Jean Thompson on favors writers ask and are asked

Not only did David Sedaris include one of Jean Thompson’s short stories in his anthology of personal favorites, he was so smitten with her first collection that he sold copies on his own book tour.

Proselytizing feels effortless when you love a work of fiction. But at least as often, writers are asked to blurb things they’re not wild about or read manuscripts on impossibly short notice or participate in dreary and interminable luncheons, and their responses to those requests are trickier than, but just as telling as, spontaneous outpourings of support. Below Thompson, whose Throw Like a Girl appears next week, reflects on the realities of the writerly favor economy.

In his later years, the writer and critic Edmund Wilson (at right) famously responded to unsolicited requests with an engraved card, reading, in part, “Edmund Wilson regrets it is impossible for him to: Read manuscripts, Write articles or books to order, Make statements for publicity purposes, Do any kind of editorial work, Judge literary contests, Give interviews, Conduct educational courses, Deliver lectures, Give talks or make speeches…” The list goes on for some time, since Mr. Wilson wished to be exhaustively complete about all the things it was impossible for him to do.

You have to admire the pure crankiness of such blanket refusal, and Wilson’s unwillingness to be a professional good sport about favor-mongering. Because for most of us, to be a writer is to be part of the favor economy, the business of asking, dispensing, and trading them. We acquire and we bestow the jacket blurbs, reviews, and recommendations that are the currency of book publishing. One does what one must, and whether one regards it as a necessary evil or a necessary good probably depends on one’s own position in the food chain.

I like to think that what goes around comes around. Over the years, as a teacher of writing, I’ve generated quantities of recommendations — measurable in bushels or perhaps bales — for students needing admission to graduate school, or fellowships, or jobs. I’ve blurbed books for friends and for strangers, and in turn I’ve been the recipient of generous words from, among others, David Sedaris, Kent Haruf, and Rick Russo. I’ve been happy to recommend promising writers to editors and agents and I’ve often benefited from the same sort of reciprocal good will. At best, the favor economy is about the sharing of enthusiasm. At worst, it can leave you feeling craven, unworthy, and paranoid.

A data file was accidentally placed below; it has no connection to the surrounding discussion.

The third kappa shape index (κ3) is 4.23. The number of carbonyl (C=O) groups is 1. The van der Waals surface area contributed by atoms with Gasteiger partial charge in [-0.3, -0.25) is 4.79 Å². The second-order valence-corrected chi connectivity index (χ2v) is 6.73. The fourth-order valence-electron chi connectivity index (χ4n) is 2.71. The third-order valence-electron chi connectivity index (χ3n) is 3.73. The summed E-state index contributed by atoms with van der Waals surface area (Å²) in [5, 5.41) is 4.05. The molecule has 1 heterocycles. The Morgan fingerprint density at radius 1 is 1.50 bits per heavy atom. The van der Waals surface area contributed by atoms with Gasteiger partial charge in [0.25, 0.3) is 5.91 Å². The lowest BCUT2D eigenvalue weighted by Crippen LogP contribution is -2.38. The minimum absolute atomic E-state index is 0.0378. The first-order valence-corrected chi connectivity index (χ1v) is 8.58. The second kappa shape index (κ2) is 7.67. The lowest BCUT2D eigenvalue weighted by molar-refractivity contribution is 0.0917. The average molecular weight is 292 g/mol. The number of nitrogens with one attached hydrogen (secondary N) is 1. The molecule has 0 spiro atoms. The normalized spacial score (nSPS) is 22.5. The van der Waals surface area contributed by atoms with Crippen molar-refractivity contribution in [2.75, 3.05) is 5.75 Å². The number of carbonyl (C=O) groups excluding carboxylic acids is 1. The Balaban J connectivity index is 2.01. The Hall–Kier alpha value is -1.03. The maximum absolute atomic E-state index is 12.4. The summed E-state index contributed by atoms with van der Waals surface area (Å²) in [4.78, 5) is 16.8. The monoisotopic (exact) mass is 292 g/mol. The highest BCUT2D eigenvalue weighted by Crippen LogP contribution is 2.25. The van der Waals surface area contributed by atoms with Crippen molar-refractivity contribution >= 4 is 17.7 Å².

When it comes to jacket blurbs, if you’re lucky, your editor will contact the target of your intentions and make the request. The editor can then either relay the happy news or buffer the bad. You yourself are spared having to interpret the silence of the oracle, wondering if a message has gone astray, or if non-response is simply refusal. If you’re not lucky, of course, you have to manage the business yourself. You summon all your language skills in an attempt to be respectful without seeming obsequious, confident without seeming presumptive, charming rather than desperate. There are no guidelines or formulas for writing a successful letter of supplication, but if you feel a kind of nausea at your own artfulness, you’re probably coming close.

And what do you do when the tables turn, when you’re the one being solicited, and for whatever reason the request is unwelcome? That’s a different type of nausea.

Strangers can be ignored, or given the Edmund Wilson treatment, but these are usually not strangers. They are friends, or friends of friends, or spouses of friends, or long-lost acquaintances (often very long and very lost indeed). They have written works you hesitate to endorse, for one reason or another. The book is just not your thing, or is lacking in artistry, or perhaps you have been importuned, as I once was, by a young writer who claimed to have almost but not quite studied with me, and meanwhile here was his upcoming book, and because of his editor’s criminal negligence no one had blurbed it, and since the deadline was imminent, could I take a look at the manuscript and send him some praise via FedEx overnight?

I couldn’t and I didn’t. I confess that I’ve evaded and ignored and made my share of feeble excuses. Blurber or blurbee, the favor economy makes cowards of us all. Yes is a blessing, No is most often an apology, since the still, small voice within us is probably saying that the writer you kick in the head today might hold the whip hand tomorrow. The robust ghost of Mr. Wilson sneers. The man knew how to say No, but he gave out his fair share of Yes as well. We shouldn’t forget that, as literary critic of the New Republic, he helped bring to the world’s prominent attention a couple of writers named Hemingway and Fitzgerald.

Image of Jean-François de Troy’s la Lecture de Molière taken from the University of Montreal site.


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